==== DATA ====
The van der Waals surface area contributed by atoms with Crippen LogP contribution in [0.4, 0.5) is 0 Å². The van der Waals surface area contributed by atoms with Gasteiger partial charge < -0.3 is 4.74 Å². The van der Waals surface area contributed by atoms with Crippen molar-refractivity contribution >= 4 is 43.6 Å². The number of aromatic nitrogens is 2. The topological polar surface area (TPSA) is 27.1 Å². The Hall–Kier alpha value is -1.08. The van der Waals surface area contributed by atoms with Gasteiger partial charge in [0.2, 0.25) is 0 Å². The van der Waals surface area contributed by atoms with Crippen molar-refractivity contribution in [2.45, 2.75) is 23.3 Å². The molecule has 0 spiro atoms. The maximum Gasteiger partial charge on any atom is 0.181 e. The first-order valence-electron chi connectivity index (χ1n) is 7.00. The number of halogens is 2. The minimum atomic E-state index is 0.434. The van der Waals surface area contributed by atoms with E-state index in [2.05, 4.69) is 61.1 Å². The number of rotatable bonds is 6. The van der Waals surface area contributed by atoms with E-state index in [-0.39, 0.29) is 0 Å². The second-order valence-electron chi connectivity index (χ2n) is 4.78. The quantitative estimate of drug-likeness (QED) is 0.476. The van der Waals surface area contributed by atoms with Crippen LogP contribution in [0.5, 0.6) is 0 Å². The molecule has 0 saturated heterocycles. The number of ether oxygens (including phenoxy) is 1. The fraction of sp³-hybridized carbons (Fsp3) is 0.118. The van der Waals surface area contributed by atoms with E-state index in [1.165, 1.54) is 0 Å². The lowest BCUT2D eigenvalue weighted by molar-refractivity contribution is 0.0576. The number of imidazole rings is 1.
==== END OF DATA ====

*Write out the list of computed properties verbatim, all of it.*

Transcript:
The van der Waals surface area contributed by atoms with Crippen LogP contribution in [0.4, 0.5) is 0 Å². The van der Waals surface area contributed by atoms with Gasteiger partial charge < -0.3 is 4.74 Å². The van der Waals surface area contributed by atoms with Crippen molar-refractivity contribution >= 4 is 43.6 Å². The number of aromatic nitrogens is 2. The topological polar surface area (TPSA) is 27.1 Å². The Hall–Kier alpha value is -1.08. The van der Waals surface area contributed by atoms with Gasteiger partial charge in [0.2, 0.25) is 0 Å². The van der Waals surface area contributed by atoms with Crippen molar-refractivity contribution in [2.45, 2.75) is 23.3 Å². The molecule has 0 spiro atoms. The maximum Gasteiger partial charge on any atom is 0.181 e. The first-order valence-electron chi connectivity index (χ1n) is 7.00. The number of halogens is 2. The minimum atomic E-state index is 0.434. The van der Waals surface area contributed by atoms with E-state index in [2.05, 4.69) is 61.1 Å². The number of rotatable bonds is 6. The van der Waals surface area contributed by atoms with E-state index in [-0.39, 0.29) is 0 Å². The second-order valence-electron chi connectivity index (χ2n) is 4.78. The quantitative estimate of drug-likeness (QED) is 0.476. The van der Waals surface area contributed by atoms with Crippen LogP contribution in [0.5, 0.6) is 0 Å². The molecule has 0 saturated heterocycles. The number of ether oxygens (including phenoxy) is 1. The fraction of sp³-hybridized carbons (Fsp3) is 0.118. The van der Waals surface area contributed by atoms with E-state index in [1.165, 1.54) is 0 Å². The lowest BCUT2D eigenvalue weighted by molar-refractivity contribution is 0.0576. The number of imidazole rings is 1.